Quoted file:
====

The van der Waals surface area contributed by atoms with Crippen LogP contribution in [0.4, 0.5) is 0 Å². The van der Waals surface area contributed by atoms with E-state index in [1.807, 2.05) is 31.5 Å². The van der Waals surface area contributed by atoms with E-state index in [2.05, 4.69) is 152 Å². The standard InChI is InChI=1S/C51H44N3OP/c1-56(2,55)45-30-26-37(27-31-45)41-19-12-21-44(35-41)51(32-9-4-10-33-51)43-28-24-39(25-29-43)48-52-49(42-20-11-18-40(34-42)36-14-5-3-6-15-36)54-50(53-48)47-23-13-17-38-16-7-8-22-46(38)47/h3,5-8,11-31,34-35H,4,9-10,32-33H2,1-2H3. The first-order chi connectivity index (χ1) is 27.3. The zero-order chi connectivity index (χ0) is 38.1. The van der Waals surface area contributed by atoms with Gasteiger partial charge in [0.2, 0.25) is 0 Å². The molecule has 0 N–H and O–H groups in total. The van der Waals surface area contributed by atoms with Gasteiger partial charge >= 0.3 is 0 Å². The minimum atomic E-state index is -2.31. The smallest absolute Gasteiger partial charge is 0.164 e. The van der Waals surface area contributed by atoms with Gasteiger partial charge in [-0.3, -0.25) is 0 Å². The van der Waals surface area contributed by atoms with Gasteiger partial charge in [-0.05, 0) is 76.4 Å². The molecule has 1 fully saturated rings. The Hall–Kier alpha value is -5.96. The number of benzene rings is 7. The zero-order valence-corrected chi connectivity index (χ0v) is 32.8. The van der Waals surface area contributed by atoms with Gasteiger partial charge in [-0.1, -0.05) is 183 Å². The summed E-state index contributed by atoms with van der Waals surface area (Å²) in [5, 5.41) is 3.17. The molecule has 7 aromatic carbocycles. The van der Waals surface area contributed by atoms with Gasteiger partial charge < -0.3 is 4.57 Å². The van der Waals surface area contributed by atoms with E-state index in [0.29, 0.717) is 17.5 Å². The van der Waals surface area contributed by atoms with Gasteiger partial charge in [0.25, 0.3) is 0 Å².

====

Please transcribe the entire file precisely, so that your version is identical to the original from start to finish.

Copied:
The van der Waals surface area contributed by atoms with Crippen LogP contribution in [0.4, 0.5) is 0 Å². The van der Waals surface area contributed by atoms with E-state index in [1.807, 2.05) is 31.5 Å². The van der Waals surface area contributed by atoms with E-state index in [2.05, 4.69) is 152 Å². The standard InChI is InChI=1S/C51H44N3OP/c1-56(2,55)45-30-26-37(27-31-45)41-19-12-21-44(35-41)51(32-9-4-10-33-51)43-28-24-39(25-29-43)48-52-49(42-20-11-18-40(34-42)36-14-5-3-6-15-36)54-50(53-48)47-23-13-17-38-16-7-8-22-46(38)47/h3,5-8,11-31,34-35H,4,9-10,32-33H2,1-2H3. The first-order chi connectivity index (χ1) is 27.3. The zero-order chi connectivity index (χ0) is 38.1. The van der Waals surface area contributed by atoms with Gasteiger partial charge in [0.2, 0.25) is 0 Å². The molecule has 0 N–H and O–H groups in total. The van der Waals surface area contributed by atoms with Gasteiger partial charge >= 0.3 is 0 Å². The minimum atomic E-state index is -2.31. The smallest absolute Gasteiger partial charge is 0.164 e. The van der Waals surface area contributed by atoms with Gasteiger partial charge in [-0.3, -0.25) is 0 Å². The van der Waals surface area contributed by atoms with Gasteiger partial charge in [-0.05, 0) is 76.4 Å². The molecule has 1 fully saturated rings. The Hall–Kier alpha value is -5.96. The number of benzene rings is 7. The zero-order valence-corrected chi connectivity index (χ0v) is 32.8. The van der Waals surface area contributed by atoms with Gasteiger partial charge in [-0.1, -0.05) is 183 Å². The summed E-state index contributed by atoms with van der Waals surface area (Å²) in [5, 5.41) is 3.17. The molecule has 7 aromatic carbocycles. The van der Waals surface area contributed by atoms with Gasteiger partial charge < -0.3 is 4.57 Å². The van der Waals surface area contributed by atoms with E-state index in [0.29, 0.717) is 17.5 Å². The van der Waals surface area contributed by atoms with Gasteiger partial charge in [0.25, 0.3) is 0 Å².